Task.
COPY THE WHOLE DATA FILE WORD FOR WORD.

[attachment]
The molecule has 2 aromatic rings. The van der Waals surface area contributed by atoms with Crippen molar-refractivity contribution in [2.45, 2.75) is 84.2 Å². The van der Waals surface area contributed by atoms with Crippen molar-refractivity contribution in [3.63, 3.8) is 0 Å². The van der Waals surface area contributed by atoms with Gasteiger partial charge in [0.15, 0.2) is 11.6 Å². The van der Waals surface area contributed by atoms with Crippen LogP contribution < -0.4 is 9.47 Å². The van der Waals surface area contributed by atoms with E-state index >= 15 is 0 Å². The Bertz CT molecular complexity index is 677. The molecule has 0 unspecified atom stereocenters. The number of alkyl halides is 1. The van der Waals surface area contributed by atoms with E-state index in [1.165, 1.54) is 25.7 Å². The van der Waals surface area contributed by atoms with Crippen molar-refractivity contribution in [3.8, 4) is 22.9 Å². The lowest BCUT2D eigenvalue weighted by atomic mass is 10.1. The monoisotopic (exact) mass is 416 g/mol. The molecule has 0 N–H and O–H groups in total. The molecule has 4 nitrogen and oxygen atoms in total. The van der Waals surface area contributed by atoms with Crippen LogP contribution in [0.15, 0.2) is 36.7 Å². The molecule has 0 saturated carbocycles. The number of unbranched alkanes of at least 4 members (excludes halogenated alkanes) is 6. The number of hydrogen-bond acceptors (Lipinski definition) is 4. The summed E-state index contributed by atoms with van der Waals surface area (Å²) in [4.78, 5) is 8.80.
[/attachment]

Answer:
The molecule has 2 aromatic rings. The van der Waals surface area contributed by atoms with Crippen molar-refractivity contribution in [2.45, 2.75) is 84.2 Å². The van der Waals surface area contributed by atoms with Crippen molar-refractivity contribution in [3.63, 3.8) is 0 Å². The van der Waals surface area contributed by atoms with Gasteiger partial charge in [0.15, 0.2) is 11.6 Å². The van der Waals surface area contributed by atoms with Crippen LogP contribution < -0.4 is 9.47 Å². The van der Waals surface area contributed by atoms with E-state index >= 15 is 0 Å². The Bertz CT molecular complexity index is 677. The molecule has 0 unspecified atom stereocenters. The number of alkyl halides is 1. The van der Waals surface area contributed by atoms with E-state index in [1.165, 1.54) is 25.7 Å². The van der Waals surface area contributed by atoms with Crippen molar-refractivity contribution in [3.8, 4) is 22.9 Å². The lowest BCUT2D eigenvalue weighted by atomic mass is 10.1. The monoisotopic (exact) mass is 416 g/mol. The molecule has 0 N–H and O–H groups in total. The molecule has 4 nitrogen and oxygen atoms in total. The van der Waals surface area contributed by atoms with Crippen LogP contribution in [0.15, 0.2) is 36.7 Å². The molecule has 0 saturated carbocycles. The number of unbranched alkanes of at least 4 members (excludes halogenated alkanes) is 6. The number of hydrogen-bond acceptors (Lipinski definition) is 4. The summed E-state index contributed by atoms with van der Waals surface area (Å²) in [4.78, 5) is 8.80.